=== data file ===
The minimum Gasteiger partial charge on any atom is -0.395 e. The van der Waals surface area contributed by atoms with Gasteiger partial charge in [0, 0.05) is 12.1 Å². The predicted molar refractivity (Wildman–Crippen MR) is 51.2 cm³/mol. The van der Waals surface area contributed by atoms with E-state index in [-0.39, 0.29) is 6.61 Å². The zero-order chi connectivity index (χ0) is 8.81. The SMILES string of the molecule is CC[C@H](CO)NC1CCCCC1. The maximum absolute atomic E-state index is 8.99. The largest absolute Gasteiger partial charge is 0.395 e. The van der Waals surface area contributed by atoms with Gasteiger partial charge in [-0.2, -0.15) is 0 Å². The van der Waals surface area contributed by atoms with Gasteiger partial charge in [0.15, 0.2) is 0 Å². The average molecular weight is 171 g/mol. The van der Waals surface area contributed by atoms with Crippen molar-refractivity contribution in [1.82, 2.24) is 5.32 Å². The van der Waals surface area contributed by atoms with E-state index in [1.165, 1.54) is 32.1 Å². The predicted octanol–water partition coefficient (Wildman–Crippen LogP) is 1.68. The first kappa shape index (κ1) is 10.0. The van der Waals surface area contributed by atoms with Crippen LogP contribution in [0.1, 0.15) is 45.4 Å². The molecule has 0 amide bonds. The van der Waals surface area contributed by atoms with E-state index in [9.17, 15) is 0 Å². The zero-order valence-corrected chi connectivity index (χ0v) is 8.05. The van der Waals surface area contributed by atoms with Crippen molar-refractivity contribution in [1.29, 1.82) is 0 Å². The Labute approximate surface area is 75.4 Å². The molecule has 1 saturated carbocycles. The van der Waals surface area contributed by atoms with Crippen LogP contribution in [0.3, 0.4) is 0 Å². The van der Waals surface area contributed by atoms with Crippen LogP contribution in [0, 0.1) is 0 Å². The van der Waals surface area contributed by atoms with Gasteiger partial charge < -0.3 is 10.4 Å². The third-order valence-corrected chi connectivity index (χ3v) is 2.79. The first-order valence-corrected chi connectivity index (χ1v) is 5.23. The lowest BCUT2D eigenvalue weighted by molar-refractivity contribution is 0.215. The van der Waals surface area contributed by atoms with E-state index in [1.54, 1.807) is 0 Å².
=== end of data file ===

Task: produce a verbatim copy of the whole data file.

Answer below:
The minimum Gasteiger partial charge on any atom is -0.395 e. The van der Waals surface area contributed by atoms with Gasteiger partial charge in [0, 0.05) is 12.1 Å². The predicted molar refractivity (Wildman–Crippen MR) is 51.2 cm³/mol. The van der Waals surface area contributed by atoms with E-state index in [-0.39, 0.29) is 6.61 Å². The zero-order chi connectivity index (χ0) is 8.81. The SMILES string of the molecule is CC[C@H](CO)NC1CCCCC1. The maximum absolute atomic E-state index is 8.99. The largest absolute Gasteiger partial charge is 0.395 e. The van der Waals surface area contributed by atoms with Gasteiger partial charge in [-0.2, -0.15) is 0 Å². The van der Waals surface area contributed by atoms with Gasteiger partial charge in [0.15, 0.2) is 0 Å². The average molecular weight is 171 g/mol. The van der Waals surface area contributed by atoms with Crippen molar-refractivity contribution in [1.82, 2.24) is 5.32 Å². The van der Waals surface area contributed by atoms with E-state index in [1.165, 1.54) is 32.1 Å². The predicted octanol–water partition coefficient (Wildman–Crippen LogP) is 1.68. The first kappa shape index (κ1) is 10.0. The van der Waals surface area contributed by atoms with Crippen LogP contribution in [0.1, 0.15) is 45.4 Å². The molecule has 0 amide bonds. The van der Waals surface area contributed by atoms with E-state index in [9.17, 15) is 0 Å². The zero-order valence-corrected chi connectivity index (χ0v) is 8.05. The van der Waals surface area contributed by atoms with Crippen molar-refractivity contribution in [1.29, 1.82) is 0 Å². The Labute approximate surface area is 75.4 Å². The molecule has 1 saturated carbocycles. The van der Waals surface area contributed by atoms with Crippen LogP contribution in [0.3, 0.4) is 0 Å². The van der Waals surface area contributed by atoms with Crippen LogP contribution in [0, 0.1) is 0 Å². The van der Waals surface area contributed by atoms with Gasteiger partial charge < -0.3 is 10.4 Å². The third-order valence-corrected chi connectivity index (χ3v) is 2.79. The first-order valence-corrected chi connectivity index (χ1v) is 5.23. The lowest BCUT2D eigenvalue weighted by molar-refractivity contribution is 0.215. The van der Waals surface area contributed by atoms with E-state index in [1.54, 1.807) is 0 Å².